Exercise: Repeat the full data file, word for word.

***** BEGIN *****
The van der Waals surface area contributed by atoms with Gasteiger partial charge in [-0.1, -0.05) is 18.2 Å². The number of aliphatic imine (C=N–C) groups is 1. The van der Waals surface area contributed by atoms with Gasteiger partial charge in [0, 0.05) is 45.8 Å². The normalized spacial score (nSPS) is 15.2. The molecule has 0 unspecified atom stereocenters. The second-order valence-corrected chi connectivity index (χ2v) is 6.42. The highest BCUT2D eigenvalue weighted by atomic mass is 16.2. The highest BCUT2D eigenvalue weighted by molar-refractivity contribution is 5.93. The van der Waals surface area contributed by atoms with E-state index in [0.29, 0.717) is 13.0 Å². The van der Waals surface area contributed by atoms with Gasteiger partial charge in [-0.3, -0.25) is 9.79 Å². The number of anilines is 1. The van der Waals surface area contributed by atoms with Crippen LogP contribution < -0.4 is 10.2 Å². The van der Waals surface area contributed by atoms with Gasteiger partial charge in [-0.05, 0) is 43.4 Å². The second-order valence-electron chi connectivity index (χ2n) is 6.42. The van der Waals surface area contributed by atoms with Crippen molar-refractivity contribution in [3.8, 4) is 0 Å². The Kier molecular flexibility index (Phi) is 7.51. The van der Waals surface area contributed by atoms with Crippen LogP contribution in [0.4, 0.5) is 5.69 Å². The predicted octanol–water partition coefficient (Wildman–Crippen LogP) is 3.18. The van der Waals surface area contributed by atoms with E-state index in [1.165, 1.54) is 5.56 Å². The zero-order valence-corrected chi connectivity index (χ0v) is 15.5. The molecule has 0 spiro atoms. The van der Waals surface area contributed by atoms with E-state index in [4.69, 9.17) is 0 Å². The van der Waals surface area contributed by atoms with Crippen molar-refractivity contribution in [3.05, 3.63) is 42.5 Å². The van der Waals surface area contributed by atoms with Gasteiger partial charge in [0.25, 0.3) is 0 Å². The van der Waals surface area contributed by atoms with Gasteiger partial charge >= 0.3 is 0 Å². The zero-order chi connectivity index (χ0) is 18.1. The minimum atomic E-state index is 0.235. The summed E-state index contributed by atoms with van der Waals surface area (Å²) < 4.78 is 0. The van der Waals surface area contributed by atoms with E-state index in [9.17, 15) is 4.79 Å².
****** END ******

The van der Waals surface area contributed by atoms with Gasteiger partial charge in [-0.1, -0.05) is 18.2 Å². The number of aliphatic imine (C=N–C) groups is 1. The van der Waals surface area contributed by atoms with Gasteiger partial charge in [0, 0.05) is 45.8 Å². The normalized spacial score (nSPS) is 15.2. The molecule has 0 unspecified atom stereocenters. The second-order valence-corrected chi connectivity index (χ2v) is 6.42. The highest BCUT2D eigenvalue weighted by atomic mass is 16.2. The highest BCUT2D eigenvalue weighted by molar-refractivity contribution is 5.93. The van der Waals surface area contributed by atoms with E-state index in [0.29, 0.717) is 13.0 Å². The van der Waals surface area contributed by atoms with Gasteiger partial charge in [-0.3, -0.25) is 9.79 Å². The number of anilines is 1. The van der Waals surface area contributed by atoms with Crippen LogP contribution < -0.4 is 10.2 Å². The van der Waals surface area contributed by atoms with Gasteiger partial charge in [-0.05, 0) is 43.4 Å². The second-order valence-electron chi connectivity index (χ2n) is 6.42. The van der Waals surface area contributed by atoms with Crippen molar-refractivity contribution in [3.8, 4) is 0 Å². The Kier molecular flexibility index (Phi) is 7.51. The van der Waals surface area contributed by atoms with Crippen LogP contribution in [0.4, 0.5) is 5.69 Å². The predicted octanol–water partition coefficient (Wildman–Crippen LogP) is 3.18. The van der Waals surface area contributed by atoms with E-state index in [1.165, 1.54) is 5.56 Å². The zero-order valence-corrected chi connectivity index (χ0v) is 15.5. The molecule has 0 spiro atoms. The van der Waals surface area contributed by atoms with E-state index in [4.69, 9.17) is 0 Å². The van der Waals surface area contributed by atoms with Crippen molar-refractivity contribution in [3.05, 3.63) is 42.5 Å². The van der Waals surface area contributed by atoms with Gasteiger partial charge in [0.25, 0.3) is 0 Å². The van der Waals surface area contributed by atoms with Gasteiger partial charge >= 0.3 is 0 Å². The zero-order chi connectivity index (χ0) is 18.1. The minimum atomic E-state index is 0.235. The summed E-state index contributed by atoms with van der Waals surface area (Å²) < 4.78 is 0. The van der Waals surface area contributed by atoms with E-state index in [9.17, 15) is 4.79 Å².